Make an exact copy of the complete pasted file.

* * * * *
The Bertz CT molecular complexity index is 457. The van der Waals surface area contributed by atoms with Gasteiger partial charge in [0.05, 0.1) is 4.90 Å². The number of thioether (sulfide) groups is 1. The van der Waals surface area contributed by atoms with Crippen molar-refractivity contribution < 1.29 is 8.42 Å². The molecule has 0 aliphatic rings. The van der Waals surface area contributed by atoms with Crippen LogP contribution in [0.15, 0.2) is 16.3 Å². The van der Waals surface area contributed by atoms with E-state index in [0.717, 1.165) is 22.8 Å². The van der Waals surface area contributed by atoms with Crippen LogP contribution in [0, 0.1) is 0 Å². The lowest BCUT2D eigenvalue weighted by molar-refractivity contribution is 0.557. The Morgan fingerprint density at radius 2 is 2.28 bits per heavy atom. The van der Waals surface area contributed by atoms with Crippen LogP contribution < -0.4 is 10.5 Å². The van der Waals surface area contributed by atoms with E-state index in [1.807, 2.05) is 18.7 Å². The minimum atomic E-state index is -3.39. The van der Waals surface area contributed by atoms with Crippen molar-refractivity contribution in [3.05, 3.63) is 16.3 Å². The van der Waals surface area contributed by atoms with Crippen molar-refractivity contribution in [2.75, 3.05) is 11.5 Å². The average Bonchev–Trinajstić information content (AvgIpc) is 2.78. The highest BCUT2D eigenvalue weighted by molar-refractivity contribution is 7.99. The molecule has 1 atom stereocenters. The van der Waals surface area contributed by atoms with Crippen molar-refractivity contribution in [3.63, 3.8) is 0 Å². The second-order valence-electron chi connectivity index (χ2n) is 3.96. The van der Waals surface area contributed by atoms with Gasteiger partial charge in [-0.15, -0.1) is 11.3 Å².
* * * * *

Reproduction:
The Bertz CT molecular complexity index is 457. The van der Waals surface area contributed by atoms with Gasteiger partial charge in [0.05, 0.1) is 4.90 Å². The number of thioether (sulfide) groups is 1. The van der Waals surface area contributed by atoms with Crippen molar-refractivity contribution < 1.29 is 8.42 Å². The molecule has 0 aliphatic rings. The van der Waals surface area contributed by atoms with Crippen LogP contribution in [0.15, 0.2) is 16.3 Å². The van der Waals surface area contributed by atoms with E-state index in [0.717, 1.165) is 22.8 Å². The van der Waals surface area contributed by atoms with Crippen LogP contribution in [0, 0.1) is 0 Å². The lowest BCUT2D eigenvalue weighted by molar-refractivity contribution is 0.557. The Morgan fingerprint density at radius 2 is 2.28 bits per heavy atom. The van der Waals surface area contributed by atoms with Crippen LogP contribution < -0.4 is 10.5 Å². The van der Waals surface area contributed by atoms with E-state index in [1.807, 2.05) is 18.7 Å². The minimum atomic E-state index is -3.39. The van der Waals surface area contributed by atoms with Crippen molar-refractivity contribution in [3.05, 3.63) is 16.3 Å². The van der Waals surface area contributed by atoms with Crippen molar-refractivity contribution in [2.75, 3.05) is 11.5 Å². The average Bonchev–Trinajstić information content (AvgIpc) is 2.78. The highest BCUT2D eigenvalue weighted by molar-refractivity contribution is 7.99. The molecule has 1 atom stereocenters. The van der Waals surface area contributed by atoms with Crippen molar-refractivity contribution in [3.63, 3.8) is 0 Å². The second-order valence-electron chi connectivity index (χ2n) is 3.96. The van der Waals surface area contributed by atoms with Gasteiger partial charge in [-0.15, -0.1) is 11.3 Å².